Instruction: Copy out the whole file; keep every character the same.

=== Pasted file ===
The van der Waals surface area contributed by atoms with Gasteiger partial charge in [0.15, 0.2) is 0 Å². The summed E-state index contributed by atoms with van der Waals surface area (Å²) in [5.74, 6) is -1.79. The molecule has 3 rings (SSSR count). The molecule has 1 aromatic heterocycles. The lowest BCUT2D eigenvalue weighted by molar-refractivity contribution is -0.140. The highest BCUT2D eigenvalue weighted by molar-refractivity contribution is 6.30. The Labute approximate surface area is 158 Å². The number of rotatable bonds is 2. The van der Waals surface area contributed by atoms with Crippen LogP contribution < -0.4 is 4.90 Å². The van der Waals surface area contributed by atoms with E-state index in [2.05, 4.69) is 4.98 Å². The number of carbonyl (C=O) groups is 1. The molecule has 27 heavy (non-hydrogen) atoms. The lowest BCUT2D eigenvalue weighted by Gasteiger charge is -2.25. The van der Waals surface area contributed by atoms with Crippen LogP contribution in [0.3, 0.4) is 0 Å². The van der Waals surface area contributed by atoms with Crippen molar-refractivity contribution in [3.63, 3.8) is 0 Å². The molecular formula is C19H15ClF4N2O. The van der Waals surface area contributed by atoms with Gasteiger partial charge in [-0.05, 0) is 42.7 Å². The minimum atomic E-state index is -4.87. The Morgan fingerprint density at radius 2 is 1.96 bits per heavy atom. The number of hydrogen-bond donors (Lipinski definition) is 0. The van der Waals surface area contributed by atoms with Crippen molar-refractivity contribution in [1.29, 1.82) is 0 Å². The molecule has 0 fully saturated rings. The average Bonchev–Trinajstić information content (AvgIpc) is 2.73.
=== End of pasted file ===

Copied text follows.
The van der Waals surface area contributed by atoms with Gasteiger partial charge in [0.15, 0.2) is 0 Å². The summed E-state index contributed by atoms with van der Waals surface area (Å²) in [5.74, 6) is -1.79. The molecule has 3 rings (SSSR count). The molecule has 1 aromatic heterocycles. The lowest BCUT2D eigenvalue weighted by molar-refractivity contribution is -0.140. The highest BCUT2D eigenvalue weighted by molar-refractivity contribution is 6.30. The Labute approximate surface area is 158 Å². The number of rotatable bonds is 2. The van der Waals surface area contributed by atoms with Crippen LogP contribution < -0.4 is 4.90 Å². The van der Waals surface area contributed by atoms with E-state index in [2.05, 4.69) is 4.98 Å². The number of carbonyl (C=O) groups is 1. The molecule has 27 heavy (non-hydrogen) atoms. The lowest BCUT2D eigenvalue weighted by Gasteiger charge is -2.25. The van der Waals surface area contributed by atoms with Crippen LogP contribution in [0.3, 0.4) is 0 Å². The van der Waals surface area contributed by atoms with Crippen molar-refractivity contribution in [3.63, 3.8) is 0 Å². The molecular formula is C19H15ClF4N2O. The van der Waals surface area contributed by atoms with Gasteiger partial charge in [-0.05, 0) is 42.7 Å². The minimum atomic E-state index is -4.87. The Morgan fingerprint density at radius 2 is 1.96 bits per heavy atom. The number of hydrogen-bond donors (Lipinski definition) is 0. The van der Waals surface area contributed by atoms with Crippen molar-refractivity contribution in [1.29, 1.82) is 0 Å². The molecule has 0 fully saturated rings. The average Bonchev–Trinajstić information content (AvgIpc) is 2.73.